Tips from Coloroso...<br />Tip # 4: Abandon punishment that can lead to the three F’s (fear, fighting back, or fleeing), and rely on “discipline” (a process that helps students see what they have done wrong and gives them ownership of the problem).<br />
When Students Take Ownership of the Problem… <br />“You have a problem. What is your plan for dealing with it? <br />Teachers are there to offer support, but not to provide solutions.<br />
Punishment vs Discipline <br />Rather than telling a student, “You can’t go to the library during choice time until you finish your math assignment”—Punishment<br />Say, “You can go to the library during choice time when you finish your math assignment.”—Discipline <br />This makes students take responsibility for their own actions!<br />
Tips from Coloroso...<br />Tip # 5: Remember that any discipline strategy you use must leave intact the dignity of both students and teacher.<br />
Tips from Coloroso...<br />Tip # 6: Strive to use “proper discipline,” which does four things:<br />Shows students what they have done wrong<br />Gives them ownership of the problems created<br />Provides them ways to solve the resultant problems<br />Leaves their dignity intact<br />
Tips from Coloroso...<br />Tip # 7: Use the three R’s of reconciliatory justice to help students take responsibility for their actions:<br />Restitution<br />correcting any harm that was done<br />Resolution<br />identifying and correcting whatever caused the misbehavior<br />Reconciliation<br />apologizing or otherwise healing the relationship with people who were hurt<br />
Tips from Coloroso...<br />Tip # 8: Strive for win-win solutions and disputes. Rather than rescuing students or lecturing them, teachers can give students the opportunities to solve their problems in ways that everyone finds acceptable.<br />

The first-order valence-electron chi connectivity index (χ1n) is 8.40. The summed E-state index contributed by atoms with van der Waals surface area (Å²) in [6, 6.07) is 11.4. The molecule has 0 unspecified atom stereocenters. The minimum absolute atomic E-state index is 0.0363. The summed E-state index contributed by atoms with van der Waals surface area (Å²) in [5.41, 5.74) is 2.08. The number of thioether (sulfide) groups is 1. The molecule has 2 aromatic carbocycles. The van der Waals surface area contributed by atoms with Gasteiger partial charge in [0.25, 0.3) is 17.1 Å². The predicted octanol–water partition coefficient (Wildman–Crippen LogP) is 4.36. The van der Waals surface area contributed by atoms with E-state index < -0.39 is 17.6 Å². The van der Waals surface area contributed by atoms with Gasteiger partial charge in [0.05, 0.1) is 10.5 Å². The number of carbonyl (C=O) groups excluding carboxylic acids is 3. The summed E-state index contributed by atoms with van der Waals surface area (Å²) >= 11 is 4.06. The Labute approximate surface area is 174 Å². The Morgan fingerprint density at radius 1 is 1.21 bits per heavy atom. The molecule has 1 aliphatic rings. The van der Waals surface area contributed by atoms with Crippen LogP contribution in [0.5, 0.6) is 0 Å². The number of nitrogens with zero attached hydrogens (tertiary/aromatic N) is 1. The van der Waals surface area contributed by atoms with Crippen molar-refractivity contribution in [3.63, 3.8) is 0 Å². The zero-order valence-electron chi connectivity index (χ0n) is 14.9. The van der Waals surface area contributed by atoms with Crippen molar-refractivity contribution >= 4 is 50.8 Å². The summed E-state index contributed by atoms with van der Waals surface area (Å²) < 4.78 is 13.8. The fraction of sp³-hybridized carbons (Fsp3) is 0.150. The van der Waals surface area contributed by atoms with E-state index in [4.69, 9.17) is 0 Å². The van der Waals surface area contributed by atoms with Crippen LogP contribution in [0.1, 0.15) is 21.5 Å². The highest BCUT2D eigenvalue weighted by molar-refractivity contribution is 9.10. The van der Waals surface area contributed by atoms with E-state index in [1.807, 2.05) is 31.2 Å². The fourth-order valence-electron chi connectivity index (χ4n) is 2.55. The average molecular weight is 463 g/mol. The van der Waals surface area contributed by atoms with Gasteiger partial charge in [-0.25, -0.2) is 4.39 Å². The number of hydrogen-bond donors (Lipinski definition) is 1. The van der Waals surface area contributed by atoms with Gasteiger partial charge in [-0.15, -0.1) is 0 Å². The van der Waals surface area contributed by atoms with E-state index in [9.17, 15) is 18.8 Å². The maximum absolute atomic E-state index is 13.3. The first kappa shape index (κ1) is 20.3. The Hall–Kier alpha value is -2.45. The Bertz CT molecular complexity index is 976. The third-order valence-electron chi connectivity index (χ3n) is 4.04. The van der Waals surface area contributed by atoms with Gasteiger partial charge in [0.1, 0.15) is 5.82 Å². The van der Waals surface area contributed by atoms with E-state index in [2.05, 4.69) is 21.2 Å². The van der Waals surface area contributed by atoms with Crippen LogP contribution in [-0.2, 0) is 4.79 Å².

Tips from Coloroso...<br />Tip # 9: Recognize that there are three types of misbehavior:<br />Mistakes – errors in behavior, made without intent to break rules. They provide opportunity to learn how to behave more acceptably.<br />Mischief – goes beyond mistakes. It is intentional misbehavior, though not necessarily serious, and presents an opportunity for teaching students that all actions have consequences that are sometimes pleasant and sometimes not. It also provides opportunity for showing students ways to solve their problem with dignity.<br />Mayhem – a more serious type of intentional misbehavior, is harmful to people and property. When it occurs, teachers should apply the three R’s.<br />
Tips from Coloroso...<br />Tip # 10: Work together with your students to put an end to bullying. This is necessary if a climate of support is to be maintained to help students profit from school.<br />
Identify the reality and define the problem.<br />List possible solutions for dealing with the problem.<br />Evaluate the options<br />Select the options that seem most promising. <br />Make a plan and carry it out. <br />In retrospect, reevaluate the problem and the solution. <br />